Koalas: Going, Going…….
Koalas have been listed as a threatened species in NSW under the NSW Biodiversity Conservation Act. This means that unless action is undertaken, they are likely to go extinct in the wild in many areas of NSW within the next 50 years. Scientific studies have backed this listing with research by the NSW Government finding that koalas have undergone a 26% decline over three generations (15-21 years). Such declines are not sustainable. Within the Hastings-Macleay region, research by the Koala Recovery Partnership, using real world data provided by the Port Macquarie Koala Hospital, and population estimates by koala consultants (BioLink, 2012) showed that koalas are also experiencing decline rates almost identical to that predicted by other studies. This means the real possibility of functional extinction (ie where the animals are still present but in such low numbers that their gene pool is now insufficient for a healthy population and they no longer play a role in ecosystem functioning), could occur within 50 years. This has many people gravely concerned that their children will not know the pleasure of sighting wild koalas or hearing their charismatic bellows on a warm evening.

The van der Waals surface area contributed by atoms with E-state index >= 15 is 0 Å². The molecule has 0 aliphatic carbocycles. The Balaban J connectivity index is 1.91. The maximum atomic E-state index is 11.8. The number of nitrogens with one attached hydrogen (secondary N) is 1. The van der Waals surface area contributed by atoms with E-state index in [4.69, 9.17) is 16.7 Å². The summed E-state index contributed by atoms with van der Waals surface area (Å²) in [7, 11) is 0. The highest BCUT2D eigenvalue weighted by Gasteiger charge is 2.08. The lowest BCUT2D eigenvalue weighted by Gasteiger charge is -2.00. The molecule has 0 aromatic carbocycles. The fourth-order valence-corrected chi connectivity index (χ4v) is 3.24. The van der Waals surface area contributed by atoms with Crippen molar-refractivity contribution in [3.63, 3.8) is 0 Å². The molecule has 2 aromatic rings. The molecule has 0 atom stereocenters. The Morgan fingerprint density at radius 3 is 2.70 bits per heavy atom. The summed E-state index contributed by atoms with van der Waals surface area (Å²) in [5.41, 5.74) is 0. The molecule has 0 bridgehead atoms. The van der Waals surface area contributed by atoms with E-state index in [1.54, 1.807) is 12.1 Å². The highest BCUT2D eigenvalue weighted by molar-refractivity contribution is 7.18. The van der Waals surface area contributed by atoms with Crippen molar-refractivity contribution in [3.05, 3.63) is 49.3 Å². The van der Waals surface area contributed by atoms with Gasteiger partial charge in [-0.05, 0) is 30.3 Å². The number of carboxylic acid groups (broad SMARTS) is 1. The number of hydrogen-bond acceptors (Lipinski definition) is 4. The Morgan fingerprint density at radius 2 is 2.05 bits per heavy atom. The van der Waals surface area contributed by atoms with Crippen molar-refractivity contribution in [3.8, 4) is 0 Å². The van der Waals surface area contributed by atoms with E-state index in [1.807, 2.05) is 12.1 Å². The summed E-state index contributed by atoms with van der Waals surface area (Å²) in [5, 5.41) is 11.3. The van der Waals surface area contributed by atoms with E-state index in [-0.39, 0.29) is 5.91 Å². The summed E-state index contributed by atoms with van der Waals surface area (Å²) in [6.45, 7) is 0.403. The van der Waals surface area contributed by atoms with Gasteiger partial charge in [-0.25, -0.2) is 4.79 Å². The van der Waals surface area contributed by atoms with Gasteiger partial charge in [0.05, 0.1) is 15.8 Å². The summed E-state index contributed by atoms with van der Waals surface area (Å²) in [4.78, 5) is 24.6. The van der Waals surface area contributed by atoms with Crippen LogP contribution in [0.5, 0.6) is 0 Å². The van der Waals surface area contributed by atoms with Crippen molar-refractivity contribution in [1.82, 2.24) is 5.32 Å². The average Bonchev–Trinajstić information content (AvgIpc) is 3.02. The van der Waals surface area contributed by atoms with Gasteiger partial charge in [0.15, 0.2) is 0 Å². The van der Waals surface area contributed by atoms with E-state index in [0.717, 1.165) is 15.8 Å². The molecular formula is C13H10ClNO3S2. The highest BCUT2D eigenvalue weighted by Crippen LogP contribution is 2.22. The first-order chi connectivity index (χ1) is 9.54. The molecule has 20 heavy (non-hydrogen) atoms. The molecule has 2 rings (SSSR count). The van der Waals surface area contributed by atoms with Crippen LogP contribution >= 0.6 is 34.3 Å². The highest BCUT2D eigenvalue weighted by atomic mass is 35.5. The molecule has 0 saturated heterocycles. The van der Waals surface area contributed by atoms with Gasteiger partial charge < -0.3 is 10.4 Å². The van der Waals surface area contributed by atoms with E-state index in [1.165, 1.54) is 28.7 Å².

Recovering declining populations becomes increasingly difficult as time goes on. This is because populations have become so fragmented, are often suffering disease because of the increased stresses and support a reduced gene pool thus further hampering recovery efforts. Population modelling undertaken for the Hastings-Macleay Region suggests the next five years will be critical to koala conservation. Of further concern is that many koalas are infertile (from diseases such as Chlamydia). As well, ‘extinction debts’ (where koala numbers have not yet adjusted to reduced levels of available habitat) and background factors such as increasing drought/heat that may also exacerbate disease.